In 2013 my father was diagnosed with advanced oesophageal cancer. His tumour was inoperable and his decline was rapid. At the time I was living overseas, studying at graduate school, and for a short while I came home to be with him in the last weeks of his life. When he died in September of that year, I returned to my life in the United States and was encouraged by a mentor to seek bereavement counselling. Thankfully, the institution I studied at and worked for made access to mental healthcare affordable and relatively straightforward under a health insurance plan I received as an employment benefit. I took the advice of my mentor, found a therapist who I felt I could stand to work with ( I was very resistant to the idea), and attended sessions as regularly as I could.
Though we never learned exactly the reasons why my father developed oesophageal cancer, I quickly learned that lifestyle choices such as smoking and drinking alcohol could be potential triggers. My father had smoked and drunk heavily his entire adult life; perhaps there are some that would consider his drinking patterns symptomatic of alcohol dependency. For my part, I’d struggled with alcohol since my early teenage years. I’d binged during my teens and early twenties, and then slid into the equally dangerous habit of drinking daily. As the years went by I frequently found myself drinking alone and at inappropriate times because I needed to, rather than because I wanted to, though of course I managed to justify the urge as the latter to myself. There were moments of great embarrassment and shame, and instances where I put my own safety and that of others at risk. It was sheer luck I didn’t cause any permanent damage to my life or anyone else’s. My family and friends had expressed concern, and tried to help me face the fact that I might have a problem, but it was entering therapy, initially for bereavement counselling, along with the reality of what may have contributed to my father’s early death, that finally helped me to admit the truth of being an alcoholic. Though it’s been very difficult at times, I’m relieved to say I’ve been sober six years. My advice to others would be to accept help when it’s offered to you, even when you feel skeptical, or it may require you swallowing a great deal of pride to do so; you do not need to hit rock bottom before you allow someone to give you a hand up.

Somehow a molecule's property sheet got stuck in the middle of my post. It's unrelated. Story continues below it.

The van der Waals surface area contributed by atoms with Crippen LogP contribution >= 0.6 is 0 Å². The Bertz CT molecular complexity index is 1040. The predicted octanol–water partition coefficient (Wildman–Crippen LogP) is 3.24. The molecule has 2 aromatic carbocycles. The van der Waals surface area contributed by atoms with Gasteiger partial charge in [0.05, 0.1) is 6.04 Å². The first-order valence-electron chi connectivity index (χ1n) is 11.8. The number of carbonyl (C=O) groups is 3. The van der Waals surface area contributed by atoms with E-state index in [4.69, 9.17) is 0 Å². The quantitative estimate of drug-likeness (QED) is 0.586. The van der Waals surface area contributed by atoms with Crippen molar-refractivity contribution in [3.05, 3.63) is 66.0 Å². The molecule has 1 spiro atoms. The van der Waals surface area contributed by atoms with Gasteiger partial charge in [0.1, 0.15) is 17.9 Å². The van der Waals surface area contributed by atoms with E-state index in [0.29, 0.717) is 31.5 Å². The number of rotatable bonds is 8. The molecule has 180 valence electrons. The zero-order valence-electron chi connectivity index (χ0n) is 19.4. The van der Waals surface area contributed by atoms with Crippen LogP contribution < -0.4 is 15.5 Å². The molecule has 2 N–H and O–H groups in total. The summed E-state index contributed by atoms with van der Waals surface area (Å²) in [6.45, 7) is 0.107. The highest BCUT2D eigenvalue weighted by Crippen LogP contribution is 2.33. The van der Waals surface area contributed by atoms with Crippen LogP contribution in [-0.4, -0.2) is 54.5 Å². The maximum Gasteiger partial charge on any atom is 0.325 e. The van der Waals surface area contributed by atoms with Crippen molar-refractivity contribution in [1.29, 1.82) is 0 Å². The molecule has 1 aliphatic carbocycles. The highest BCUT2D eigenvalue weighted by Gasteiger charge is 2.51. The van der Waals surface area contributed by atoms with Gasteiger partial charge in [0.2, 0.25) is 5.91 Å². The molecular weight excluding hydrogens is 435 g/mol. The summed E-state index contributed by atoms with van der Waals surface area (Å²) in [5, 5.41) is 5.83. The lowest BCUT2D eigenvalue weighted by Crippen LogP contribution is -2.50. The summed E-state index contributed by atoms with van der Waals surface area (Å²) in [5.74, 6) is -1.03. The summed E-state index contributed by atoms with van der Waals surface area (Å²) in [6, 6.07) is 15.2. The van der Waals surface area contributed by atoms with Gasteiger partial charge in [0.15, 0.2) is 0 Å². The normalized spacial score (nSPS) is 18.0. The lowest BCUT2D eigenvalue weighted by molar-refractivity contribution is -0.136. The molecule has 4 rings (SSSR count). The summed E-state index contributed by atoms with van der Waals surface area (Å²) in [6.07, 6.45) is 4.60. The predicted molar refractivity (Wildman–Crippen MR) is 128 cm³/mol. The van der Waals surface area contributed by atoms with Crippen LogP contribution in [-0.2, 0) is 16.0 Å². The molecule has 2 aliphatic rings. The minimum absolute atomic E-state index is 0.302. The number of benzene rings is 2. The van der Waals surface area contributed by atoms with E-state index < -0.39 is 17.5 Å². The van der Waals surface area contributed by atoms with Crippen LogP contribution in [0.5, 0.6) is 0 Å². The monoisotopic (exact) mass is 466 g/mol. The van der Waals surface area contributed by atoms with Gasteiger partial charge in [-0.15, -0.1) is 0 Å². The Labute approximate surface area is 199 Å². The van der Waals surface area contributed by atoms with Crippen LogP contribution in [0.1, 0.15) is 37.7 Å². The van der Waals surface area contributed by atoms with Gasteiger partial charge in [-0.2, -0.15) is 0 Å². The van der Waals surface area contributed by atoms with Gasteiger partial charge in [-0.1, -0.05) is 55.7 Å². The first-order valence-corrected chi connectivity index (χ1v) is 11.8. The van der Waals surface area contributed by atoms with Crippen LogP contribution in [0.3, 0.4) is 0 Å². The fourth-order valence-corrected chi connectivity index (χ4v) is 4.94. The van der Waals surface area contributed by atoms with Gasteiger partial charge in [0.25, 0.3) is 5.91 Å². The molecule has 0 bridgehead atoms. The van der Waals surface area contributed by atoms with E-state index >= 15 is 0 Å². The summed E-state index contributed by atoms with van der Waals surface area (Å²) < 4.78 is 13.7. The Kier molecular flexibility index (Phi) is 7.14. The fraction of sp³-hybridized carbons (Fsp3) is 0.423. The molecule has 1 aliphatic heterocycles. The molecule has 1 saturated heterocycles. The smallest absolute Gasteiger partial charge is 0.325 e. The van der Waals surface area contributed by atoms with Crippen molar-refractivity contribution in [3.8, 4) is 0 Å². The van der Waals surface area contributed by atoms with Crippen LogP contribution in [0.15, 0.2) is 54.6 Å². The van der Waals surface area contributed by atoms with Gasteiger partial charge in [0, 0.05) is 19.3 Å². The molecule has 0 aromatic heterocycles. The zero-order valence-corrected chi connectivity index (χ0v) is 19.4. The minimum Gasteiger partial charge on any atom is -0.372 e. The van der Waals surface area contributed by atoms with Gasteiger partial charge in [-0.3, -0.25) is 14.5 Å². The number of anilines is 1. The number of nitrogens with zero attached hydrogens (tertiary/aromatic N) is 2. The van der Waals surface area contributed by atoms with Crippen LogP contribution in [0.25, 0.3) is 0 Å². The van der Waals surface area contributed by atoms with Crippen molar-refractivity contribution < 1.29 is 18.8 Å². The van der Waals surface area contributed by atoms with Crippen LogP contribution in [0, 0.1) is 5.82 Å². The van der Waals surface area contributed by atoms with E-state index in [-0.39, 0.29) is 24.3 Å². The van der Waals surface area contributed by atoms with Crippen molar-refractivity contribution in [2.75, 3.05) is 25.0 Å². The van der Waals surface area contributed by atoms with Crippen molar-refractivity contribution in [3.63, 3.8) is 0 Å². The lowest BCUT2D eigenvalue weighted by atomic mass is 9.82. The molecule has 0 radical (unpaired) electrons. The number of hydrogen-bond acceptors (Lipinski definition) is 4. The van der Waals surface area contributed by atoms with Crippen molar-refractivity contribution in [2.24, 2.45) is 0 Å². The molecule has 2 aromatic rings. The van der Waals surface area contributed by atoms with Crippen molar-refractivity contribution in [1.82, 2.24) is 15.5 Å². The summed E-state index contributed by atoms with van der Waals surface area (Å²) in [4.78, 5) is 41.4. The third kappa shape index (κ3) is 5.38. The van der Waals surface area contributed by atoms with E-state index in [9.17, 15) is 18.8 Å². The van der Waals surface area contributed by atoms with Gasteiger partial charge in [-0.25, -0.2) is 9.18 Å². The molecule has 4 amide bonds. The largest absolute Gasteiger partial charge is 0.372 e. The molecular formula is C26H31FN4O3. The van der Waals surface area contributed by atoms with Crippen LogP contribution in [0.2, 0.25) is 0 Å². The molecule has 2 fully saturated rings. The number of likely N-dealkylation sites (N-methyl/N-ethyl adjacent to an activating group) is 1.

A few years ago I often thought of my route to sobriety as a happy accident. My dad died and I just so happened to be in a place where grief counselling with a very smart therapist who saw through my BS immediately and sorted it out. But it wasn’t an accident. I was incredibly privileged to be in the position I was: at university, in employment, with support of those who cared. Most importantly, I had easy and affordable access to mental healthcare, and I credit this, among other those things, with changing my life for the better. I would also add that education and awareness of what support is available is key; again, I was in the privileged position of being surrounded by people who knew what I might need and how to help me get it, where many are not. It seems vital to me that this kind of information finds a way to reach everyone. My wish is for greater sustained investment in mental health services in the UK. More money to meet all the operational needs of these services (including human resource), education programmes in marginalised communities, awareness campaigns, as well as support and training for mental health professionals to help them reach people who may not know or understand what they do, and for what those professionals do to actually speak articulately to different communities so the people within them can truly benefit on their own terms.